“Is there anyone alive out there?”
The call from the darkened stage is met with a cheer from the crowd.
The call is repeated with greater passion, “Is there anyone really alive out there?”
A thunderous roar erupts, the stage lights rise, and Bruce Springsteen lifts a hand to greet the assembled masses.
While Bruce’s customary concert rallying cry energizes his fans, it is also a promise to be fulfilled that night. A Springsteen concert is part rock show, part revival meeting, part philosophy class, and always a shot of adrenaline. Live or recorded, his music is a lesson in what it means to be alive.
Sky of blackness and sorrow (a dream of life)
Sky of love, sky of tears (a dream of life)
Sky of glory and sadness (a dream of life)
Sky of mercy, sky of fear (a dream of life)
Sky of memory and shadow (a dream of life)
Your burnin’ wind fills my arms tonight
Sky of longing and emptiness (a dream of life)
Sky of fullness, sky of blessed life
Come on up for the rising
Come on up, lay your hands in mine
Come on up for the rising
Come on up for the rising tonight
These are lyrics from Bruce Springsteen’s song “The Rising.” The song was recorded following the tragedy of September 11, 2001. It relates the feelings of sadness being overcome by great hope.
I was lucky enough to hear Bruce perform the song live in 2002, bringing many of the audience to tears. At a time when our nation was still in pain, Bruce’s music was there to move us beyond the despair.
In 2002 Bruce spoke to the nation like he has spoken to me all of my life. As is true for so many other fans, Bruce wrote the soundtrack of my life. For every big event, every up and every down in my life, there is a Springsteen song I associate with that time.
During this new phase of my life, my life with multiple myeloma, he is here again.
In 2016 Bruce’s live tour included a complete performance of his 1980 double-album “The River.” It was released the year I graduated from high school, started college, and met my future bride. The songs on this record elicit strong memories for me.
“The River” is unique because it includes every type of Springsteen’s music. As Bruce describes it, the record is as big as life, and contains fun, jokes, dancing, laughter, good friendship, love and faith, lonely nights, and, of course, teardrops. His songs touch the full gamut of life, all the good and the bad.
When the tour was announced in December 2015, it looked like I was going to have to miss it. Initially he didn’t announce a Seattle concert, and the closest show for me would have been in Oakland in March 2016. A true fan would have figured out how to get to Oakland from Seattle.
However, the real problem was that it looked like I would be somewhere in the process of an autologous stem cell transplant at that time. I felt sad that my condition, and scheduling, would prevent me from attending the show. As Bruce and I both get older, it isn’t clear how many more chances there will be for me to attend one of his shows.
It was also about this same time that I stopped responding to the Revlimid (lenalidomide), Velcade (bortezomib), and dexamethasone treatments that I’d started in November 2015. This was definitely a low point for me, but things turned around in January.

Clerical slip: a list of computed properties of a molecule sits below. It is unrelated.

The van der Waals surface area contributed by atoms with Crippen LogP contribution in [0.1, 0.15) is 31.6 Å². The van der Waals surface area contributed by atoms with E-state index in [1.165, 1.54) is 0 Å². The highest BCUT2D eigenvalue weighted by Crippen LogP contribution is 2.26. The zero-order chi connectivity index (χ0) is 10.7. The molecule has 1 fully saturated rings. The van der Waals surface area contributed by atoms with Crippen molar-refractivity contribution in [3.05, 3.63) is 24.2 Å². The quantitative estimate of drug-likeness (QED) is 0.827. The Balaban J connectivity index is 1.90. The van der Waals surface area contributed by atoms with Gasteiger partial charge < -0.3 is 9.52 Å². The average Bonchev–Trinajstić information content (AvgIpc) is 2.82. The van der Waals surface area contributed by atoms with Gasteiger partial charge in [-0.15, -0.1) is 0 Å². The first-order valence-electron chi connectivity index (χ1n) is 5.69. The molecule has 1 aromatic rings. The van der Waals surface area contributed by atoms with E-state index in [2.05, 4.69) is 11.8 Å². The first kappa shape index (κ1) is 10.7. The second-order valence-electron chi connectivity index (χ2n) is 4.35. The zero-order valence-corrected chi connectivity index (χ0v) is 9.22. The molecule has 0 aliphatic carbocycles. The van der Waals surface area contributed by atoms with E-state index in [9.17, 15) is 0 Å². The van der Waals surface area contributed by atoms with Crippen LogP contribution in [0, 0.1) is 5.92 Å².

I started on Kyprolis (carfilzomib), Pomalyst (pomalidomide), and dex and had a good response, so good that my doctor decided to extend the treatment and push my stem cell transplant to June.
Days later, Bruce announced a March 24 appearance in Seattle. The fates aligned. I was responding well to the new treatment and I was going to see The Boss.
During the show, I felt happy, sad, thoughtful, hopeful, inspired, and alive.
At the conclusion of the roller coaster of emotions ushered in by the 20-song performance, Bruce summarized his work this way:
“One of the things ‘The River’ was about was time, time slipping away. And how once you enter the adult life, you chose your work, you chose your partner. The clock starts ticking. And you walk alongside not only the people that you’ve chosen to live your life with, but you walk alongside your own mortality. And you realize you have a limited amount of time to do your work, to raise your family, and to try and do something good. Try and do something good.”
I felt as though Bruce was talking directly to me that night. How many times since my diagnosis a year earlier had I contemplated my mortality? What have I accomplished in my life? What regrets do I have? Could I have done more? Do I have time to finish what I’ve started?
How many times before my diagnosis did I think, “Oh well, today may slip away, but there is always tomorrow.” It shouldn’t take a cancer diagnosis, or a rock-and-roll show, to remind us that our time is finite. We owe it to ourselves to make something of every moment.
While some people might hear the negative in Springsteen’s remarks, in the context of all his music, I believe it is hopeful. Springsteen’s music encapsulates all of life’s balances. Loss balanced by love. Challenge balanced by opportunity. Sadness balanced by unbridled joy. Life is full, but bounded by time. Every moment is valuable and part of the next.
But living well doesn’t have to be so deep.
Bruce closed his nearly four-hour show with a rousing, get-out-of-your-seat cover of the Isley Brother’s party tune “Shout.” Even after standing all night, my bones didn’t ache, I wasn’t tired, I wasn’t thinking about my chemo treatment the next day.
That night in Seattle, Bruce reminded me how important it is to let go and to dance and sing because it feels so good.
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Photo Credit: (c) 2013 Mark Pouley
Like the lyrics from “The Rising,” the sky above North Twin Lake is a beautiful reminder of the balances of life. Moments after a torrential downpour and lightning storm, the winds calm and the sunset breaks through the clouds.